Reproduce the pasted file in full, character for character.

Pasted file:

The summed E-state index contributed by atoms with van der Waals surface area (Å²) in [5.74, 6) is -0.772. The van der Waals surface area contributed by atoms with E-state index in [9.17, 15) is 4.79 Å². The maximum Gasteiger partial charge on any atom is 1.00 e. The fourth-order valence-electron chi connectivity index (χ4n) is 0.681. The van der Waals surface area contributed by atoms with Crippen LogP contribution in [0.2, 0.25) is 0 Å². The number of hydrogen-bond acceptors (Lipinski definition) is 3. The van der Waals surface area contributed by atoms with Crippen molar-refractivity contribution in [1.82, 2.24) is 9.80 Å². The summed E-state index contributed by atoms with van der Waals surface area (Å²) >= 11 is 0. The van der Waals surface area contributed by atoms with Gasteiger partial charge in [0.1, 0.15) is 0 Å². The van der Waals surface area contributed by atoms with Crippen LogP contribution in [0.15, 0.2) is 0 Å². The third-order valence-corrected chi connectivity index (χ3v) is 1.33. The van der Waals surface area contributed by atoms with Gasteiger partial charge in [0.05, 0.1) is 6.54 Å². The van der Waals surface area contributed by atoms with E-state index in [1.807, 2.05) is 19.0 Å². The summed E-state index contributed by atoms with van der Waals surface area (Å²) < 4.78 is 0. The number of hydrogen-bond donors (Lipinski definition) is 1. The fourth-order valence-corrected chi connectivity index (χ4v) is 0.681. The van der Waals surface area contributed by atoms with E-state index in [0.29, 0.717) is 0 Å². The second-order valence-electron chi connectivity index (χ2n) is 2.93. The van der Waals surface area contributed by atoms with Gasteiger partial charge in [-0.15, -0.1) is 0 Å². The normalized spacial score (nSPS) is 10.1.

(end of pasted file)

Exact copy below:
The summed E-state index contributed by atoms with van der Waals surface area (Å²) in [5.74, 6) is -0.772. The van der Waals surface area contributed by atoms with E-state index in [9.17, 15) is 4.79 Å². The maximum Gasteiger partial charge on any atom is 1.00 e. The fourth-order valence-electron chi connectivity index (χ4n) is 0.681. The van der Waals surface area contributed by atoms with Crippen LogP contribution in [0.2, 0.25) is 0 Å². The number of hydrogen-bond acceptors (Lipinski definition) is 3. The van der Waals surface area contributed by atoms with Crippen molar-refractivity contribution in [1.82, 2.24) is 9.80 Å². The summed E-state index contributed by atoms with van der Waals surface area (Å²) >= 11 is 0. The van der Waals surface area contributed by atoms with Gasteiger partial charge in [0.1, 0.15) is 0 Å². The van der Waals surface area contributed by atoms with Crippen LogP contribution in [0.15, 0.2) is 0 Å². The third-order valence-corrected chi connectivity index (χ3v) is 1.33. The van der Waals surface area contributed by atoms with Gasteiger partial charge in [0.05, 0.1) is 6.54 Å². The van der Waals surface area contributed by atoms with E-state index in [1.807, 2.05) is 19.0 Å². The summed E-state index contributed by atoms with van der Waals surface area (Å²) < 4.78 is 0. The number of hydrogen-bond donors (Lipinski definition) is 1. The fourth-order valence-corrected chi connectivity index (χ4v) is 0.681. The van der Waals surface area contributed by atoms with E-state index in [0.29, 0.717) is 0 Å². The second-order valence-electron chi connectivity index (χ2n) is 2.93. The van der Waals surface area contributed by atoms with Gasteiger partial charge in [-0.15, -0.1) is 0 Å². The normalized spacial score (nSPS) is 10.1.